I was reading the court’s “Guide for Counsel in Cases to be Argued Before the Supreme Court of the United States” and I noticed a reference to a very recent case:
For an excellent example of a counsel who was intimately familiar with her client’s business, see the transcript of argument in United States v. Flores-Montano, 541 U. S. 149 (2004). The case dealt with the searching of vehicle gas tanks by customs agents at an international border. Government counsel had a total grasp of why and how the agents conducted the searches and provided convincing explanations to all questions posed by the Court.
The arguments of Lisa Blatt in US v. Flores-Montano can be found here. Arguments in that case were very technical and Ms. Blatt answered all of the questions with confidence. Ms. Blatt still works at the SG’s office and has argue two cases this term, most recently on March 31, 2009.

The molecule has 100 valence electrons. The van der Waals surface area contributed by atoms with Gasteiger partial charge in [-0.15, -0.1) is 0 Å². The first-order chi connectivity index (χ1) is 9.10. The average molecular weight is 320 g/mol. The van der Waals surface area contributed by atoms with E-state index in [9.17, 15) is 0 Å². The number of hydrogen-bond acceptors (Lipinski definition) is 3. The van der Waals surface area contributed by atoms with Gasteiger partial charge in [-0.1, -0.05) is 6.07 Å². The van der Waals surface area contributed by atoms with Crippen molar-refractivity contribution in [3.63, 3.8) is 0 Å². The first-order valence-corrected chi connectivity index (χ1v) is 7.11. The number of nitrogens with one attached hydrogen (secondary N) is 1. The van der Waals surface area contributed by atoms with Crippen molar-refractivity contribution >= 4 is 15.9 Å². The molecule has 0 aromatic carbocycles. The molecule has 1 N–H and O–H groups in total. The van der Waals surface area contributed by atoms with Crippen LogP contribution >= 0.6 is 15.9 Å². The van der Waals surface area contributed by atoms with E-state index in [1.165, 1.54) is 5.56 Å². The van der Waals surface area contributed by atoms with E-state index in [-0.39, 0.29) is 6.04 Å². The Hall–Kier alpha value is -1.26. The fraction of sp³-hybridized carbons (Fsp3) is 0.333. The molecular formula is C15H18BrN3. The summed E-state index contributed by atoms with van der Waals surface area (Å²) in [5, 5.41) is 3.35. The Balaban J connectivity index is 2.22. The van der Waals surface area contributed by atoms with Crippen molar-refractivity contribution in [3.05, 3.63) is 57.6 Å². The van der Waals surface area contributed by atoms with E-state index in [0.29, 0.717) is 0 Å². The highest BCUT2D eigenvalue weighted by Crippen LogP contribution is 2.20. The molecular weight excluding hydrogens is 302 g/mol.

The Court also referenced another case in the same question but never cited the case. Does anyone know the name of the case?
Know your client’s business. One counsel representing a large beer brewing corporation was asked the following by a Justice during argument: “What is the difference between beer and ale?” The question had little to do with the issues, but the case involved the beer brewing business. Counsel gave a brief, simple, and clear answer that was understood by everyone in the Courtroom. He knew the business of his client, and it showed. The Justice who posed the question thanked counsel in a warm and gracious manner.